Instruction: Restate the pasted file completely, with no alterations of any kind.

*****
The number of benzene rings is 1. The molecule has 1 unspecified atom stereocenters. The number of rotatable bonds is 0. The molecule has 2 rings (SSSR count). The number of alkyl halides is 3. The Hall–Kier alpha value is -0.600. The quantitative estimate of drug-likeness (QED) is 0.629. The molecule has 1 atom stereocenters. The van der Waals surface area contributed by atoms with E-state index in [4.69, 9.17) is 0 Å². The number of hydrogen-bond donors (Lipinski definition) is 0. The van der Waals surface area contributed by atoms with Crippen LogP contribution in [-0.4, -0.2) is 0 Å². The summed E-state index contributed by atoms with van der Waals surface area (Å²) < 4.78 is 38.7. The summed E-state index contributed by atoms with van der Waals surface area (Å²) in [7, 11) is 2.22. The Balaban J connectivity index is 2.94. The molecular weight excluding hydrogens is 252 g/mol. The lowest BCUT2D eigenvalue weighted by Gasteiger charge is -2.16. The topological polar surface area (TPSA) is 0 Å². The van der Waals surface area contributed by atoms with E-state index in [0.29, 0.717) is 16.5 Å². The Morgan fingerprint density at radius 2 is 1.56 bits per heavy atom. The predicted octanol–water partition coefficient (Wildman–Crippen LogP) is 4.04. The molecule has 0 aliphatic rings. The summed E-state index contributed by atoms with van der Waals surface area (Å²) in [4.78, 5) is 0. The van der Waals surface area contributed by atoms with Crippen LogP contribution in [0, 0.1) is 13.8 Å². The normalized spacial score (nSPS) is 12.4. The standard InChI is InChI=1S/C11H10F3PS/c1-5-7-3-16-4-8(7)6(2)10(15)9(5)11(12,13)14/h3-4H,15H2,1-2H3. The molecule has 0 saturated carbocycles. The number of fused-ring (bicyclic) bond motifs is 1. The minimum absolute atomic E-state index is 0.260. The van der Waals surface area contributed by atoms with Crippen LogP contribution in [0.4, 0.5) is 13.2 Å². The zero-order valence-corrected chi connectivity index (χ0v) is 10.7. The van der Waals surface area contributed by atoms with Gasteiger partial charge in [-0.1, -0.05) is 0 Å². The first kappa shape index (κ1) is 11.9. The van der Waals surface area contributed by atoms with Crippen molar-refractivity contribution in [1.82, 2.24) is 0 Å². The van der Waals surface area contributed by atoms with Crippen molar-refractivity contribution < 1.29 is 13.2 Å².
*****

The number of benzene rings is 1. The molecule has 1 unspecified atom stereocenters. The number of rotatable bonds is 0. The molecule has 2 rings (SSSR count). The number of alkyl halides is 3. The Hall–Kier alpha value is -0.600. The quantitative estimate of drug-likeness (QED) is 0.629. The molecule has 1 atom stereocenters. The van der Waals surface area contributed by atoms with E-state index in [4.69, 9.17) is 0 Å². The number of hydrogen-bond donors (Lipinski definition) is 0. The van der Waals surface area contributed by atoms with Crippen LogP contribution in [-0.4, -0.2) is 0 Å². The summed E-state index contributed by atoms with van der Waals surface area (Å²) < 4.78 is 38.7. The summed E-state index contributed by atoms with van der Waals surface area (Å²) in [7, 11) is 2.22. The Balaban J connectivity index is 2.94. The molecular weight excluding hydrogens is 252 g/mol. The lowest BCUT2D eigenvalue weighted by Gasteiger charge is -2.16. The topological polar surface area (TPSA) is 0 Å². The van der Waals surface area contributed by atoms with E-state index in [0.29, 0.717) is 16.5 Å². The Morgan fingerprint density at radius 2 is 1.56 bits per heavy atom. The predicted octanol–water partition coefficient (Wildman–Crippen LogP) is 4.04. The molecule has 0 aliphatic rings. The summed E-state index contributed by atoms with van der Waals surface area (Å²) in [4.78, 5) is 0. The van der Waals surface area contributed by atoms with Crippen LogP contribution in [0, 0.1) is 13.8 Å². The normalized spacial score (nSPS) is 12.4. The standard InChI is InChI=1S/C11H10F3PS/c1-5-7-3-16-4-8(7)6(2)10(15)9(5)11(12,13)14/h3-4H,15H2,1-2H3. The molecule has 0 saturated carbocycles. The number of fused-ring (bicyclic) bond motifs is 1. The minimum absolute atomic E-state index is 0.260. The van der Waals surface area contributed by atoms with Crippen LogP contribution in [0.4, 0.5) is 13.2 Å². The zero-order valence-corrected chi connectivity index (χ0v) is 10.7. The van der Waals surface area contributed by atoms with Gasteiger partial charge in [-0.1, -0.05) is 0 Å². The first kappa shape index (κ1) is 11.9. The van der Waals surface area contributed by atoms with Crippen molar-refractivity contribution in [1.82, 2.24) is 0 Å². The van der Waals surface area contributed by atoms with Crippen molar-refractivity contribution < 1.29 is 13.2 Å².